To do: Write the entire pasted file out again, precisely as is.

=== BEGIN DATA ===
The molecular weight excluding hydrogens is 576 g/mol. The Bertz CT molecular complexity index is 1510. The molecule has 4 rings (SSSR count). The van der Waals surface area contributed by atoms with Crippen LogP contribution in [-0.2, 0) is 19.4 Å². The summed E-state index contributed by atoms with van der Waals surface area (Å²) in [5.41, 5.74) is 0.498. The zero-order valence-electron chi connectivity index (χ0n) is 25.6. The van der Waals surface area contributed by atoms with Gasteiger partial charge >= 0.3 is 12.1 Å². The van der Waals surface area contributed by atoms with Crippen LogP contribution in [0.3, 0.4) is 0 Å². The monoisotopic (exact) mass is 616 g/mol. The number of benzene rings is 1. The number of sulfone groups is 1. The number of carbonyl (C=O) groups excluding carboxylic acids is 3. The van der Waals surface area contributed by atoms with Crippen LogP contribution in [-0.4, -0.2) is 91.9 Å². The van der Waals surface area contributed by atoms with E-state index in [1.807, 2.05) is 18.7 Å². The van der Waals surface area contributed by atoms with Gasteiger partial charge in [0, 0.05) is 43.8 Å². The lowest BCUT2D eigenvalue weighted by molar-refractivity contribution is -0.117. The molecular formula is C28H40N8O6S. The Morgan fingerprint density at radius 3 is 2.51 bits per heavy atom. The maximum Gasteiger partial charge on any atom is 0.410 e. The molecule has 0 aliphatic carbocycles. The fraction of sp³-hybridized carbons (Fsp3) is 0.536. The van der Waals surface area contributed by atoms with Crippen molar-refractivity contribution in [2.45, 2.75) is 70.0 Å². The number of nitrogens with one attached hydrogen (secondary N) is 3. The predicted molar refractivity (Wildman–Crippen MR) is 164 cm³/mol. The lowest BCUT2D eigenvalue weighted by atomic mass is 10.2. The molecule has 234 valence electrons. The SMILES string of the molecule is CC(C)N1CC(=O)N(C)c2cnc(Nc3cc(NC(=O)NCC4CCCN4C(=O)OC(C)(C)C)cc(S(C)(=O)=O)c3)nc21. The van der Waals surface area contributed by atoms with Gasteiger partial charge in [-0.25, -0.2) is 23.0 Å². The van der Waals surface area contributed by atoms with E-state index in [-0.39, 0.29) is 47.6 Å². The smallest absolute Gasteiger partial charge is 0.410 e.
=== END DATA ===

The molecular weight excluding hydrogens is 576 g/mol. The Bertz CT molecular complexity index is 1510. The molecule has 4 rings (SSSR count). The van der Waals surface area contributed by atoms with Crippen LogP contribution in [-0.2, 0) is 19.4 Å². The summed E-state index contributed by atoms with van der Waals surface area (Å²) in [5.41, 5.74) is 0.498. The zero-order valence-electron chi connectivity index (χ0n) is 25.6. The van der Waals surface area contributed by atoms with Gasteiger partial charge >= 0.3 is 12.1 Å². The van der Waals surface area contributed by atoms with Crippen LogP contribution in [0.3, 0.4) is 0 Å². The monoisotopic (exact) mass is 616 g/mol. The number of benzene rings is 1. The number of sulfone groups is 1. The number of carbonyl (C=O) groups excluding carboxylic acids is 3. The van der Waals surface area contributed by atoms with Crippen LogP contribution in [-0.4, -0.2) is 91.9 Å². The van der Waals surface area contributed by atoms with E-state index in [1.807, 2.05) is 18.7 Å². The van der Waals surface area contributed by atoms with Gasteiger partial charge in [0, 0.05) is 43.8 Å². The lowest BCUT2D eigenvalue weighted by molar-refractivity contribution is -0.117. The molecular formula is C28H40N8O6S. The Morgan fingerprint density at radius 3 is 2.51 bits per heavy atom. The maximum Gasteiger partial charge on any atom is 0.410 e. The molecule has 0 aliphatic carbocycles. The fraction of sp³-hybridized carbons (Fsp3) is 0.536. The van der Waals surface area contributed by atoms with Crippen molar-refractivity contribution in [2.45, 2.75) is 70.0 Å². The number of nitrogens with one attached hydrogen (secondary N) is 3. The predicted molar refractivity (Wildman–Crippen MR) is 164 cm³/mol. The lowest BCUT2D eigenvalue weighted by atomic mass is 10.2. The molecule has 234 valence electrons. The SMILES string of the molecule is CC(C)N1CC(=O)N(C)c2cnc(Nc3cc(NC(=O)NCC4CCCN4C(=O)OC(C)(C)C)cc(S(C)(=O)=O)c3)nc21. The van der Waals surface area contributed by atoms with Gasteiger partial charge in [-0.25, -0.2) is 23.0 Å². The van der Waals surface area contributed by atoms with E-state index in [-0.39, 0.29) is 47.6 Å². The smallest absolute Gasteiger partial charge is 0.410 e.